As an unintended consequence of buying a new car, I have a 6-month trial of Sirius satellite radio at present – that is, we normally get it for the cars, but right now I can also listen online or via app on my phone. What I really like about this is you can select your favorite stations and see the whole list of what’s playing on each of those stations at any given time. Also, there are more stations than you can get over the radio, including a pretty good folk one (the Village).

Also, they seem to have it set up so that, when you swtich to a song in play, you hear it from the beginning, even if it says it’s been on for a few minutes. This is nice, because you don’t miss the song by tuning in late; the downside is that you can’t really switch between songs because each time you do, each song starts over.

What I find interesting is to be able to switch between music I like and see how each affects me. I would not have guessed, for instance, that Neil Young’s You + Me makes me happy in a way that somehow Robert Earl Keen covering 1952 Vincent Black Lightning just doesn’t. That surprised me, given that I like Robert Earl and that Richard Thompson’s original of 1952 Vincent Black Lightning is one of my favorite songs ever by one of my favorite singer/guitarists. I think it comes down to three things: guitar, melody, and personal history.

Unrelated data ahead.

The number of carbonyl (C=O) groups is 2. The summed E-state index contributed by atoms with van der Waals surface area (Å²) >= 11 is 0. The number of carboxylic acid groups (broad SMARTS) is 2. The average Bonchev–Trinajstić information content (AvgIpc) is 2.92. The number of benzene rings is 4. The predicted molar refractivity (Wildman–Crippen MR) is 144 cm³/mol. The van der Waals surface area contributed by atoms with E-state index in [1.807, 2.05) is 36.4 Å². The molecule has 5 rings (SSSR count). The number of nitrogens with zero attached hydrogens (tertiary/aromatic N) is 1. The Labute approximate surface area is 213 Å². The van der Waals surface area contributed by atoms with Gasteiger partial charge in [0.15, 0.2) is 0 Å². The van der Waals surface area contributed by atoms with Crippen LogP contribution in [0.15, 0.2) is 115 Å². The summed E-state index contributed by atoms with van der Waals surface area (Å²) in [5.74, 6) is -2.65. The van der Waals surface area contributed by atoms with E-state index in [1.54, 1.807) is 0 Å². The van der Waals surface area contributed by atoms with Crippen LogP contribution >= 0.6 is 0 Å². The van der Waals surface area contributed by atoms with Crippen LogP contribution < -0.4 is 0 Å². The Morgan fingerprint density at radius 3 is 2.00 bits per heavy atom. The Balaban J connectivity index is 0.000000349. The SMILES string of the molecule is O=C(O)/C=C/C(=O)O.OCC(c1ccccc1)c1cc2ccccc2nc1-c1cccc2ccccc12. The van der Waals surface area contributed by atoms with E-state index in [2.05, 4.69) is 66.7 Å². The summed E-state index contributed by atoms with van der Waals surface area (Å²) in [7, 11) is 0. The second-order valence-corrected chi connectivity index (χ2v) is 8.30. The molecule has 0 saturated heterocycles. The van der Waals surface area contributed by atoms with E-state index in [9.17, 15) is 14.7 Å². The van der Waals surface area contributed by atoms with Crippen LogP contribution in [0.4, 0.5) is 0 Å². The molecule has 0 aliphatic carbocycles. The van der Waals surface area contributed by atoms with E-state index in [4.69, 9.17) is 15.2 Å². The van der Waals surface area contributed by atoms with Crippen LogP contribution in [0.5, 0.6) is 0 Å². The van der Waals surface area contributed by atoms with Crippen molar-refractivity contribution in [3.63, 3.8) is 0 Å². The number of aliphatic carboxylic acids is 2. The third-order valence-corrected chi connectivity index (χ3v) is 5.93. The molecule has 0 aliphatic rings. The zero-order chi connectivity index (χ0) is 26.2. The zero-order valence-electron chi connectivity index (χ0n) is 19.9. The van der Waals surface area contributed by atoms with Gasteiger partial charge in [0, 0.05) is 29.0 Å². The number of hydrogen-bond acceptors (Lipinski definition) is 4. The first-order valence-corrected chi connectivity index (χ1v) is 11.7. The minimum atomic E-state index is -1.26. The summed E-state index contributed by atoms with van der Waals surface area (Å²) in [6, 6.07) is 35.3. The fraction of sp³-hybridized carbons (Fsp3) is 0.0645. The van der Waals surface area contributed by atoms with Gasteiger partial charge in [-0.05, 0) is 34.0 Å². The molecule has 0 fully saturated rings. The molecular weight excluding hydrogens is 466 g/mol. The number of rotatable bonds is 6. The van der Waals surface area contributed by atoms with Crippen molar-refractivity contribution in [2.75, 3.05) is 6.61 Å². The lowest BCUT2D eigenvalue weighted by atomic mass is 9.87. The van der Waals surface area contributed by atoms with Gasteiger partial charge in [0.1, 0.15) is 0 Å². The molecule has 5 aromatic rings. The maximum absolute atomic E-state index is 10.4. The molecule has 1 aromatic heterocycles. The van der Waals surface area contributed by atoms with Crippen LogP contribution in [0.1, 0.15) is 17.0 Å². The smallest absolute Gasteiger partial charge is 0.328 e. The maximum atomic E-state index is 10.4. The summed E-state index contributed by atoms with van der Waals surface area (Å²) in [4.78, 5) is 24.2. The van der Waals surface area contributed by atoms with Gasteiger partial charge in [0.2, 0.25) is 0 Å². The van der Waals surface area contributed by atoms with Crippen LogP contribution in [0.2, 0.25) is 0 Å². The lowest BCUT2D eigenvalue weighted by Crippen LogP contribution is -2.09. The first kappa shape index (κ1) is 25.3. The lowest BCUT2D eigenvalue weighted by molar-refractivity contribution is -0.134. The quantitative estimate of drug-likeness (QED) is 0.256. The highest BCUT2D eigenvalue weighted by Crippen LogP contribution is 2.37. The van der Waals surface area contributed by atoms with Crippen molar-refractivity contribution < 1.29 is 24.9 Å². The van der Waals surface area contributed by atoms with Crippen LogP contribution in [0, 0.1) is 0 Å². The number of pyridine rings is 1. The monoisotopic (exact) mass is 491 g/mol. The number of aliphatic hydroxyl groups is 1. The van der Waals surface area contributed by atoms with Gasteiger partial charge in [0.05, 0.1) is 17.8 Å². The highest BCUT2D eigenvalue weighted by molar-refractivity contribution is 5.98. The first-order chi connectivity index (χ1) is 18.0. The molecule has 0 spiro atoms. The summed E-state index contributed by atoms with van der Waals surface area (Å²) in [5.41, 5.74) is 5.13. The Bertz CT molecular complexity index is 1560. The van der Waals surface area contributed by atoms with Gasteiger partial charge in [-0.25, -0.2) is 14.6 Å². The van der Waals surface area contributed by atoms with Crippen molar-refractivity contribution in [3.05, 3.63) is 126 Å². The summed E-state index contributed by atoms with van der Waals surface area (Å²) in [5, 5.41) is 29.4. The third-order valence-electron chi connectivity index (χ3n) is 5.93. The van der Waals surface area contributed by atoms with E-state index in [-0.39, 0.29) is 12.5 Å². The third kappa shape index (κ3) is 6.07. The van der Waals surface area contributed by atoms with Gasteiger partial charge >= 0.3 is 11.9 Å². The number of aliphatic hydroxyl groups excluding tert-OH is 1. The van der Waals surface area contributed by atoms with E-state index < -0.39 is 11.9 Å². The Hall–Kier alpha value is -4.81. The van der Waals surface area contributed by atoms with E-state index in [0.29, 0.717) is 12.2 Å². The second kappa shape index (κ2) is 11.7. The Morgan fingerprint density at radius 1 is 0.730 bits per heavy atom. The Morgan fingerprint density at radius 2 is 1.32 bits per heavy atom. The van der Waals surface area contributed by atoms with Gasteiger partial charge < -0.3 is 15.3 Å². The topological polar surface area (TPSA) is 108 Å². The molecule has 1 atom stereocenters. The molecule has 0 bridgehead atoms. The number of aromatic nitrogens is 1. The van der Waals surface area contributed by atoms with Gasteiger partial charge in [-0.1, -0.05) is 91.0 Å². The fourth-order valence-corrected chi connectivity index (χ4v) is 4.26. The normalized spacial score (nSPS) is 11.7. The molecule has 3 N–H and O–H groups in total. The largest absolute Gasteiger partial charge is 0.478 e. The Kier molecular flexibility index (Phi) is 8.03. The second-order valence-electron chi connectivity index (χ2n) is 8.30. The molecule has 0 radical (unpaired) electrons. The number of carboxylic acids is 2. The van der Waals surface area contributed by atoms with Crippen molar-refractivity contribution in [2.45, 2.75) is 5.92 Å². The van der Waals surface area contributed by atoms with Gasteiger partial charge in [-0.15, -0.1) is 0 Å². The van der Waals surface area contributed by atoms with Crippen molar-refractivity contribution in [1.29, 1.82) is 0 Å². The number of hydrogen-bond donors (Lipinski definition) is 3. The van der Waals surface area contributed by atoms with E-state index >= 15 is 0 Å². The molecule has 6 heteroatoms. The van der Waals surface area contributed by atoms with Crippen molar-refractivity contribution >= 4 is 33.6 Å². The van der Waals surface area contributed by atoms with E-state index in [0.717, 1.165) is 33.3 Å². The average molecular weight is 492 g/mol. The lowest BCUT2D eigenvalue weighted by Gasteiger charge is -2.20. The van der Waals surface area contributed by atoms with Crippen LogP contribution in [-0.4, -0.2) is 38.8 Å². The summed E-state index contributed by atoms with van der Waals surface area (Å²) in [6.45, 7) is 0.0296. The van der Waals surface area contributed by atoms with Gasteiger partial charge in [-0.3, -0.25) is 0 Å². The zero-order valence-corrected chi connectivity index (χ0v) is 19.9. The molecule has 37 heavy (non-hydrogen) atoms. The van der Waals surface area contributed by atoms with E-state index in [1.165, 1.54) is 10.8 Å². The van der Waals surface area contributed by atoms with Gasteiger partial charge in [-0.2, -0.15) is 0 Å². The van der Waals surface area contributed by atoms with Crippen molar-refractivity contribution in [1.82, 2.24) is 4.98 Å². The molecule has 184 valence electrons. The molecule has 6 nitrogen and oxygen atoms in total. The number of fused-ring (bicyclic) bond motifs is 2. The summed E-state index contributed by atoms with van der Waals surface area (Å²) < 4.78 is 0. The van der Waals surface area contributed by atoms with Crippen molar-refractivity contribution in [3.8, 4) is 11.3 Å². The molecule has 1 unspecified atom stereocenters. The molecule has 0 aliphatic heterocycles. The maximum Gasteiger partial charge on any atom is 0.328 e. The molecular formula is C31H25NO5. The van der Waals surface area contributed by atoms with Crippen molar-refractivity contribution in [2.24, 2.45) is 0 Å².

The first two are linked. I play guitar a little (or more accurately, used to), so I know just enough to appreciate when it’s done well, and also I was a kid in the 1970s so it’s the sound of the music of my childhood. More than a guitarist, though, I’m a singer (at least, if we’re describing people by what they do rather than by what they’re good at – I’m not good at either) and maybe because of that I will almost always prefer a more melodic version of a song to a less melodic one. Maybe “melodic” isn’t the right word; I mean something with a tune that’s identifiable and easy to follow. I also seem to like what Pandora calls “acoustic sonority”, which may not so much be about the actual sound for me as that melody thing, without having so much processing and other stuff going on that it makes it hard to follow the tune. (Then there’s the odd counterexample of Tim McGraw, whose more recent stuff often sounds to me like he’s trying to mash together two conflicting songs; just when you’re nicely settled in with a melody line he goes off and does some other damn thing.)

As for the personal history, I’m definitely likely to prefer the song I cried to that year in college, or the one I fell in love with on my own and then found a reference to in a favorite book, or the one I’ve been singing with for years. Comfort music, I guess.

Between the ridiculous hours he’s been working and the crappy weather predicted this weekend, Ted reckon’s he’s not feeling up to heading out to the lake this weekend, so I guess I’m only listening to satellites this weekend, not looking for them (and even if we do decide to go at the last minutes, the weather will probably preclude all star and satellite-watching anyway).